David Smith’s interesting breakdown of, effectively, cost per GeekBench point in the current Mac lineup. (Via Shawn Blanc.)
Remember the usual disclaimers that GeekBench is a synthetic benchmark, and just one benchmark, and it doesn’t reflect overall real-world performance or applicability to your needs. This also does not keep other important performance factors constant, like RAM quantity and the presence of an SSD.
A few notes:
- The new Mac Mini is indeed a very good value for CPU power, but it and the Mac Pro are the only computers in this comparison that don’t have “free” high-quality screens built in. Add the cost of a good monitor, and the Mac Mini scores much closer to the iMac.
- The MacBook Air looks like a bad value, but remember that they all come with SSDs. If you configure the Mini with an SSD (the 2.5 GHz with 256 GB is the cheapest available), its cost per point rises from 10.9 to 19.1 cents, and it still doesn’t have a screen.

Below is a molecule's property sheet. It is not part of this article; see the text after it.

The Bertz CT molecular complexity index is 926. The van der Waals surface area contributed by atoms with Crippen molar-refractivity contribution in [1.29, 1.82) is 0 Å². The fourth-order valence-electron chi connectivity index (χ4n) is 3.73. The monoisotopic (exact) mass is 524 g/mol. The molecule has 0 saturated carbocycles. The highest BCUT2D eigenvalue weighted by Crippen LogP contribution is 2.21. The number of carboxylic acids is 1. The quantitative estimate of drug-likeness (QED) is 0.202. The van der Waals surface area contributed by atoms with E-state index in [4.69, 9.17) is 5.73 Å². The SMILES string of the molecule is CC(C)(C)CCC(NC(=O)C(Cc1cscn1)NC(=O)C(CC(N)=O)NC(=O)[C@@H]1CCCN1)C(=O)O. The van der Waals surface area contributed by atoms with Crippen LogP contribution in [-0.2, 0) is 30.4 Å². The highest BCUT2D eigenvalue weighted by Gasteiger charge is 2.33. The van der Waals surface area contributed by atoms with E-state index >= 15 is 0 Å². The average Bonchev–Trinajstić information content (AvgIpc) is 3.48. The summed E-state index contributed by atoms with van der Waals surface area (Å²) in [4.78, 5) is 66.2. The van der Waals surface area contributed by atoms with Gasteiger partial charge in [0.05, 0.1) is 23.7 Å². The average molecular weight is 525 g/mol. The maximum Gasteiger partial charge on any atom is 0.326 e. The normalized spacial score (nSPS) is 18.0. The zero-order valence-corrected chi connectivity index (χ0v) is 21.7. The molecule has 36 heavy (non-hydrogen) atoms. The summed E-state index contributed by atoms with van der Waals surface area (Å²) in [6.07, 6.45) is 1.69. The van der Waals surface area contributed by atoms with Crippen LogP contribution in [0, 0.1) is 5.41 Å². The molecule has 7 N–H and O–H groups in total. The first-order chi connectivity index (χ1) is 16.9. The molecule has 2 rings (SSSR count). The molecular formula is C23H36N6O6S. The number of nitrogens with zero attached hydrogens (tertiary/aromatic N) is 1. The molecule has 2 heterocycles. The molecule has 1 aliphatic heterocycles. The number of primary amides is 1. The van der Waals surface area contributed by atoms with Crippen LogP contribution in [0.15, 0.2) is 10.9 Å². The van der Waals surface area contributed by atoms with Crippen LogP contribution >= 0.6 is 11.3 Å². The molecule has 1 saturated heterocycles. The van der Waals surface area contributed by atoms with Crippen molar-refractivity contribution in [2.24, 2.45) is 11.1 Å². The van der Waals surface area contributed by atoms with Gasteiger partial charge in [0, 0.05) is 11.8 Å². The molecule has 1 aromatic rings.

- My 2008 Mac Pro scores an 11,190 by his method (and, at the time, cost about 30 cents per point). Achieving this approximate CPU power in a laptop took almost exactly three years after its release.
- Since a Mac Pro update to a major new CPU family is probably imminent, I wouldn’t draw any conclusions about its value at this time. Its CPU power after the update almost certainly won’t be as cheap as the Mini, but it could be significantly improved.